190725 garments
When we were young, we didn’t have the luxury of buying ready-made garments. Image Credit: iStockphoto

Being on trend sartorially speaking has been a priority for most of us except for the few who proclaim that they couldn’t be bothered to keep up with everyone else. Usually this minority comprises those whose fashion sense is way off the mark.

But the unsung heroes or heroines are the ones who stitch clothes and help present people in the best light. When we were young, we didn’t have the luxury of buying ready-made garments.

My mother was an accomplished seamstress and made all our clothes. The cloth trader came to our door back then and unfolded bolts of material for our inspection. The choice was limited, but we were happy to be able to pick what we liked. Sometimes our decision was overruled if there was too much squabbling over who got to pick what. In a fit of exasperation, my mum would simply choose one print and buy in bulk. This meant that we three sisters had to put up with having identical dresses, which we hated. Seeing the expression on our faces, my mum would make one small concession. We could choose the colours to make for some variety. The steely glint in her eyes meant that we did have a choice — take it or leave it.

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As we entered our teens, we became very fussy creatures and our mum could no longer cope with our demands and fastidiousness. This ushered the advent of the tailor. This was someone who would actually listen to our requests and try his best to duplicate that picture of the dress or blouse carefully cut out from a magazine. But we had to put up with late delivery or some finer details being missed out altogether by the tailor who believed in having the last word.

I have had my fair share of interaction with these tailors, often referred to us by friends. There was a tailor for western wear and another for sari-blouses. I remember one in the latter group who was determined to preserve my modesty whether or not I liked it. Once I had asked him to sew a blouse with a halter top, which was all the rage those days. Imagine my shock when he shook his head and said he would not do it. When I asked why, I was told that such a garment would be much too revealing. We argued back and forth but, eventually, he had his way. The only reason I gave in was because he was good at his work and such tailors were hard to find.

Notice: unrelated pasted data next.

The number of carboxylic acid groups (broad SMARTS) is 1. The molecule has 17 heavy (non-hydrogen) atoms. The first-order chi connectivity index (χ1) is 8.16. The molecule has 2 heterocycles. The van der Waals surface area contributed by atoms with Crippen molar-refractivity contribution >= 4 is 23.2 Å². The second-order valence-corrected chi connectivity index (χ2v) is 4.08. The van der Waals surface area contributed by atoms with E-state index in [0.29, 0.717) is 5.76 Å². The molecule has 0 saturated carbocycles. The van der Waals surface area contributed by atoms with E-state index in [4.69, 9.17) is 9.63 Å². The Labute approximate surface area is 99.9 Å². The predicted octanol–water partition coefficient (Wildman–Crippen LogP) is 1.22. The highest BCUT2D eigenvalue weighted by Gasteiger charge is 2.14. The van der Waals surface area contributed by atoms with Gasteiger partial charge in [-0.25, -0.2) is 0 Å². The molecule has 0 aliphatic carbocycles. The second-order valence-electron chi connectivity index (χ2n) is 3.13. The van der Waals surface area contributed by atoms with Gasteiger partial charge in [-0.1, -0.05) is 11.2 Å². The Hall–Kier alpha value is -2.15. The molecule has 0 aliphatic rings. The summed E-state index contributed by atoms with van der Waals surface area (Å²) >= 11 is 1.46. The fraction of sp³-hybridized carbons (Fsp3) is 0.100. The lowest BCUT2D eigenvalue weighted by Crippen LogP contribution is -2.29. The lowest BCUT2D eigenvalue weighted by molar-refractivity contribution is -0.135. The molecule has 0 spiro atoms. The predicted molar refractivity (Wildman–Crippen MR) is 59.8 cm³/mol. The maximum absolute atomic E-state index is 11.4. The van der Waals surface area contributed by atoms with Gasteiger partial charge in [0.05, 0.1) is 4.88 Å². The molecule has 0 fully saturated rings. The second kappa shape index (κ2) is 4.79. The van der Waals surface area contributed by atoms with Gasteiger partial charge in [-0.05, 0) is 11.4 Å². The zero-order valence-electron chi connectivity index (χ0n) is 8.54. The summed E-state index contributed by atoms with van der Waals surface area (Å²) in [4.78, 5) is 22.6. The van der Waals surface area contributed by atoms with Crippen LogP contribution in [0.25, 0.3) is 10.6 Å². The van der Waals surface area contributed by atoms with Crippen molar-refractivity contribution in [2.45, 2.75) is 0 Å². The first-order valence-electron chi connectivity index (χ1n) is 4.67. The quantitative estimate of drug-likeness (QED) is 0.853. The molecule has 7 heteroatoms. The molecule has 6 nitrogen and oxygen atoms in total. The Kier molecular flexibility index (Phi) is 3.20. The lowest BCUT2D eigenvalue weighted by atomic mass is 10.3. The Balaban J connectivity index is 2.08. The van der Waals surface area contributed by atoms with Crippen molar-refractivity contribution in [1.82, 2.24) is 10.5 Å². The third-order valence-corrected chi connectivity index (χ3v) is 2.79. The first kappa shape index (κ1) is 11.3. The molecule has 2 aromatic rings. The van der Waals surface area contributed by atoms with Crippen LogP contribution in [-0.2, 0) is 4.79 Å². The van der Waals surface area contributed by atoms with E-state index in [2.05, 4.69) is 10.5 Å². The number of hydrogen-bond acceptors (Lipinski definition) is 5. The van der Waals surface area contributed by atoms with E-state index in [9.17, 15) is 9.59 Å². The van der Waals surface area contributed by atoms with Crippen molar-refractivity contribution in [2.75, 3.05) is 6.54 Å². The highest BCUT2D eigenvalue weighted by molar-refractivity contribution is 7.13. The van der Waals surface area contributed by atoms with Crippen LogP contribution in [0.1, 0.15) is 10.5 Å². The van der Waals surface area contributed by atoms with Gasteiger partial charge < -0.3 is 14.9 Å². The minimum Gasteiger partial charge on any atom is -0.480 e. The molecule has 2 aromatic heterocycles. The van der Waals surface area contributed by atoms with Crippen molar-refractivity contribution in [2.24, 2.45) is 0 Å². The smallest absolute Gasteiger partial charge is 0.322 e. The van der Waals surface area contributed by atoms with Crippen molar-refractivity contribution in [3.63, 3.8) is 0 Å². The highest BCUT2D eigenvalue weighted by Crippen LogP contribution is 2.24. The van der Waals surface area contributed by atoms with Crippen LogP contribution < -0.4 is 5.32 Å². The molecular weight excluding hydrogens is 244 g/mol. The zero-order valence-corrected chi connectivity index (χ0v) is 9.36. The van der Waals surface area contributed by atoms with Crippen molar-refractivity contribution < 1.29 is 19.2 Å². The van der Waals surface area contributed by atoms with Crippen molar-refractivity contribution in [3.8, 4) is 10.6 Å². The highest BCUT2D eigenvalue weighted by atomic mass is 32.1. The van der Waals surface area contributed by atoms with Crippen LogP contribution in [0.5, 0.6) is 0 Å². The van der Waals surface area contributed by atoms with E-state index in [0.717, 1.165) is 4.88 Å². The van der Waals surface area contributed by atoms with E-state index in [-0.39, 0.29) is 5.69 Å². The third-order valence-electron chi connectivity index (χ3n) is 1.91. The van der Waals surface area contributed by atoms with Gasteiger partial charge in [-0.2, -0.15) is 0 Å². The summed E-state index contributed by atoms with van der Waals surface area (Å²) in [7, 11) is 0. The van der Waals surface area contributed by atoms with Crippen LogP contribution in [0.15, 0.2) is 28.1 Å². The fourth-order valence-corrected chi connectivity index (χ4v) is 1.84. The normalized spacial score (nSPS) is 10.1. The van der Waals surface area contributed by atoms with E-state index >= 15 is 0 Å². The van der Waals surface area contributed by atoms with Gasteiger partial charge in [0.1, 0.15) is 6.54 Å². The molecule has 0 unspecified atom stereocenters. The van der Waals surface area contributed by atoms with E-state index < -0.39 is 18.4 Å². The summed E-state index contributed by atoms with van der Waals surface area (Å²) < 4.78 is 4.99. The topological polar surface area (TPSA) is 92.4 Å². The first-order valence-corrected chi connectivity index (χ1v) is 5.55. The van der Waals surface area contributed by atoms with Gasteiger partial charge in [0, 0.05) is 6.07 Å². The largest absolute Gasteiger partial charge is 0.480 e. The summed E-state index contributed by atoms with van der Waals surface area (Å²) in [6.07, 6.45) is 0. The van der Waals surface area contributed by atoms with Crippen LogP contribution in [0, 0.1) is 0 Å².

Six yards of cloth

Knowing how important these workers are, I was pleasantly surprised to read that labels or clothes brands have begun giving them their due. One brand stitches the name of the tailor and the weaver on each piece of clothing. It also did a shoot with tailors. Another shares pictures of its workers on its Instagram page and its website.

Co-optex, from the state of Tamil Nadu, attaches a card with each sari which lists the name of the weaver, his location and the time taken to weave the six yards of cloth.

In some cases, the craftsmen have been able to pursue their dreams of educating their children — thanks to the recognition they have received. Some have recounted their experience of being shown greater respect and gaining more negotiating power in their respective villages after their pictures and work were shared on social media.

Such initiatives to give this valuable group of workers their due is commendable. Although the industry is dominated by fast fashion brands, every small step such as this should be encouraged and supported.

I salute the brigade of tailors who have helped me along the path of fashion.

Vanaja Rao is a freelance writer based in Hyderabad, India.